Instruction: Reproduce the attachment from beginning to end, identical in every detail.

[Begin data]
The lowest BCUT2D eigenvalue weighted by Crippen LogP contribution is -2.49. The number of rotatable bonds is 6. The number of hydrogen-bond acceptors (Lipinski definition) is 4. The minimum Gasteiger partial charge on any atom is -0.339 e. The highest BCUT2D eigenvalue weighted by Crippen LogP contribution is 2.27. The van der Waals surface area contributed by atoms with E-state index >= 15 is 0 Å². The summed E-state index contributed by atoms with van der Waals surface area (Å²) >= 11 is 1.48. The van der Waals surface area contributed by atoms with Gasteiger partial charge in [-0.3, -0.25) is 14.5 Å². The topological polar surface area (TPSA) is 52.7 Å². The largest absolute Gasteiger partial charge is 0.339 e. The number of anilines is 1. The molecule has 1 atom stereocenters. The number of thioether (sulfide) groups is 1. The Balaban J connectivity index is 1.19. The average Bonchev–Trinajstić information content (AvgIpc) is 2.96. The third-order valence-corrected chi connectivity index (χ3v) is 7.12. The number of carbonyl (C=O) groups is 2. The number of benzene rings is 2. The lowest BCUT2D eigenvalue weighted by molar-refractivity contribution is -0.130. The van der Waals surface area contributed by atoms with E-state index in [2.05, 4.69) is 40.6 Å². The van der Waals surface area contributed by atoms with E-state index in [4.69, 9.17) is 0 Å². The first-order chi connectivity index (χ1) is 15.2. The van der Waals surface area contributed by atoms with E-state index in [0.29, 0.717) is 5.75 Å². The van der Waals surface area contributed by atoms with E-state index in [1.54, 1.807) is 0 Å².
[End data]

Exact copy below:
The lowest BCUT2D eigenvalue weighted by Crippen LogP contribution is -2.49. The number of rotatable bonds is 6. The number of hydrogen-bond acceptors (Lipinski definition) is 4. The minimum Gasteiger partial charge on any atom is -0.339 e. The highest BCUT2D eigenvalue weighted by Crippen LogP contribution is 2.27. The van der Waals surface area contributed by atoms with E-state index >= 15 is 0 Å². The summed E-state index contributed by atoms with van der Waals surface area (Å²) >= 11 is 1.48. The van der Waals surface area contributed by atoms with Gasteiger partial charge in [-0.3, -0.25) is 14.5 Å². The topological polar surface area (TPSA) is 52.7 Å². The largest absolute Gasteiger partial charge is 0.339 e. The number of anilines is 1. The molecule has 1 atom stereocenters. The number of thioether (sulfide) groups is 1. The Balaban J connectivity index is 1.19. The average Bonchev–Trinajstić information content (AvgIpc) is 2.96. The third-order valence-corrected chi connectivity index (χ3v) is 7.12. The number of carbonyl (C=O) groups is 2. The number of benzene rings is 2. The lowest BCUT2D eigenvalue weighted by molar-refractivity contribution is -0.130. The van der Waals surface area contributed by atoms with E-state index in [2.05, 4.69) is 40.6 Å². The van der Waals surface area contributed by atoms with E-state index in [4.69, 9.17) is 0 Å². The first-order chi connectivity index (χ1) is 15.2. The van der Waals surface area contributed by atoms with E-state index in [0.29, 0.717) is 5.75 Å². The van der Waals surface area contributed by atoms with E-state index in [1.54, 1.807) is 0 Å².